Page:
T-mobile also has a pre-paid plan that gives you unlimited text, 100 voice minutes, and 5GB of data for $30/month.   Perfect for our 13 year old daughter, who will be getting an iPhone 5c this Christmas.

     

    We have good T-mobile coverage in San Diego, but YMMV.

  • Reply 35 of 97

    The cost of phones is going to come down too. I remember when i bought my first digital camera i paid a shit load and it didnt even do much and now it can be had for cheap.

    I just paid 380 for i5 1tera 8GB laptop why should i be paying 600+ on a phone makes no sense. I see most high end phones to drop to 400 in 1yr in 2-3yrs a high-end  phone without a contract could be had for 200.

    Tmo is also like a contract but it specifies the breakdown which is good for the consumer. and there r no hidden fees like early termination. its always better to buy phone without contract. I have always paid full price and pay very very little. You can get att lte plan from Straight talk for 45 and some unlimited plans start at 35/mon but with slower speeds. 

    There are alot of options for gsm phones right now i guess most ppl don't know about them

  • Reply 36 of 97
    gatorguygatorguy Posts: 24,091member
    frood wrote: »

    This isn't great news for companies that have expensive models that rely on subsidies to make them appear to be 'about the same cost' as other phones (Samsungs high end models, and yes, iPhones).

    Suddenly Motorola's new Moto G makes sense. Off-contract and unlocked @$179 compared to the typical $400-$700 retail for new smartphones?
  • Reply 37 of 97
    froodfrood Posts: 771member
    Quote:
    Originally Posted by jm6032 View Post

     



    I don't see this happening. If you have an iPhone, you already paid the full price for it. It was part of the monthly bill. The carrier effectively "loaned" you the money to buy the phone. Nothing has fundamentally changed in the "new" model except the carriers are now explicitly telling you that you're getting a loan.

     

    As for lower income customers being locked out: I don't see that either. If a person walks into a carrier store they can still walk out with a new iPhone with almost nothing out of pocket. Or, in the case of T-Mobile, as mentioned above, nothing out of pocket.

     

     

     

    What has changed from the customer perspective to require them to up front pay the full price of the phone?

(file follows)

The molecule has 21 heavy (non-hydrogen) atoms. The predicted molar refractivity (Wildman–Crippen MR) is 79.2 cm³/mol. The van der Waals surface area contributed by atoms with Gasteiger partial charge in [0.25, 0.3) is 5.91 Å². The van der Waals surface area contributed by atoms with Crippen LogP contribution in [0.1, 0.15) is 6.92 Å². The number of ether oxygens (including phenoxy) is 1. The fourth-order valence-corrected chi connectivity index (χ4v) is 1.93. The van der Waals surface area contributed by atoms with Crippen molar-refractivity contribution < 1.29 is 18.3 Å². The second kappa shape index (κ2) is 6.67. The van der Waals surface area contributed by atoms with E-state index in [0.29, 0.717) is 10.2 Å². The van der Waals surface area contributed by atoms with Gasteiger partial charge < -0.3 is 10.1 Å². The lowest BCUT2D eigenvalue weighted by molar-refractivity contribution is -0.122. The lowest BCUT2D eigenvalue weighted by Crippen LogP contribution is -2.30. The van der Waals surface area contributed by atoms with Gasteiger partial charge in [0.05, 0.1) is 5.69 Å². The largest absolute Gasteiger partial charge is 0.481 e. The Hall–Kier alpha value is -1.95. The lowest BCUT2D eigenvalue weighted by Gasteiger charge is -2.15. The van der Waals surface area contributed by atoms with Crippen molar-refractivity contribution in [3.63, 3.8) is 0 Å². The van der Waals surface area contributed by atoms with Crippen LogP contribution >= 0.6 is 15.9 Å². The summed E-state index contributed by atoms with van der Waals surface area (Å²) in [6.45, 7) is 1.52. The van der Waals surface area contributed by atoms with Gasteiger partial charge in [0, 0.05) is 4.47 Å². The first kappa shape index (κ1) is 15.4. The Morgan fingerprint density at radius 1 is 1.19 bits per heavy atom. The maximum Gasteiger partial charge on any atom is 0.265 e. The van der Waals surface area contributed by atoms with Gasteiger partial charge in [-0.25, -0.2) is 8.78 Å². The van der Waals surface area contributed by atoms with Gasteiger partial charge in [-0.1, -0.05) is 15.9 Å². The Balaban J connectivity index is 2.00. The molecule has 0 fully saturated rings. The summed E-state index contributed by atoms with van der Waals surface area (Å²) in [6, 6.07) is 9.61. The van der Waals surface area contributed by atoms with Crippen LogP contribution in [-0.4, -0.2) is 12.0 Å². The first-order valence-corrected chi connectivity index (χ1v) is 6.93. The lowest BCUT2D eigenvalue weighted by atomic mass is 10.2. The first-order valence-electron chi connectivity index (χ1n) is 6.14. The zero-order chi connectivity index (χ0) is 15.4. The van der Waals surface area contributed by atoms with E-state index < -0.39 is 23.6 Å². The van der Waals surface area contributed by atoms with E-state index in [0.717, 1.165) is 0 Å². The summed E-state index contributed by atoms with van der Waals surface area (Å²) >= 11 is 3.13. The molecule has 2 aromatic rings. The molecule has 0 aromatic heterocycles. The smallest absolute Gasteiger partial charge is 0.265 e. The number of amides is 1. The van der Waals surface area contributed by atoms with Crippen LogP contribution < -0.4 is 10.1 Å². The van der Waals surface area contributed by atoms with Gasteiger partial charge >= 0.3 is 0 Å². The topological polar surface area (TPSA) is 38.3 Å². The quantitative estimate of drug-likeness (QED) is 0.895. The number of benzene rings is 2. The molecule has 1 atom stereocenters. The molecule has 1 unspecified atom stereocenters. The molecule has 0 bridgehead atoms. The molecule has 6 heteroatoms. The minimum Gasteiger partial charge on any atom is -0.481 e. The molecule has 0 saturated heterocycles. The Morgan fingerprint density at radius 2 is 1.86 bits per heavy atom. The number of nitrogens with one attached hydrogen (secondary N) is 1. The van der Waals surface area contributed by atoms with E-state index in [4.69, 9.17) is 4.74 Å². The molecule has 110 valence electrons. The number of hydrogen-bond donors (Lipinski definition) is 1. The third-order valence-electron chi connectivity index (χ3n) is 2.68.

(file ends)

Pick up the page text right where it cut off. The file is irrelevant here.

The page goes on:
It is pretty unlikely people will buy their phones up front.  The system now is essentially say your data plan is $65 a month.  $50 of that is for the network costs, $15 of that is to recoup the heavy subsidies the carriers pay.   People who buy cheap phones that don't have a subsidy cost pay the same $65 a month.  So carriers make out like bandits on people buying the low cost unsubsidized phones (which is why they encourage their sales force to pitch them more heavily).


     


    Now you will just pay the $50 for the network.  If you want a $600 iPhone, they will finance it for you over 2 years for $25 a month.  So your phone cost went from $65/month to $75/month.  Someone who has their own phone will pay only $50/month.  A Nexus phone going for $300 can now be financed and those users will pay @ $63/month


     


    Basically people buying inexpensive phones will no longer be giving the people with expensive phones a free ride.  Sucks for me as I generally enjoy my expensive heavily subsidized phone- but I like the plan on principal.  I'm happy to actually pay for my own phone.
  • Reply 38 of 97
    Originally Posted by Mike Snoow View Post

    You can get att lte plan from Straight talk for 45…


     

    Straight Talk does not contract any LTE network.

  • Reply 39 of 97

    i personally wont go for the moto g but there r tons of ppl who dont need anything more advanced.

    moto g is similar to last yrs top of the line phones but still missing somethings.

    I would rather for for nexus 5 which has everything a top of the line phone should have.

  • Reply 40 of 97
    dasanman69 wrote: »
    Why do you assume it'd be cheaper?

    I don't. I assume it would be better overall.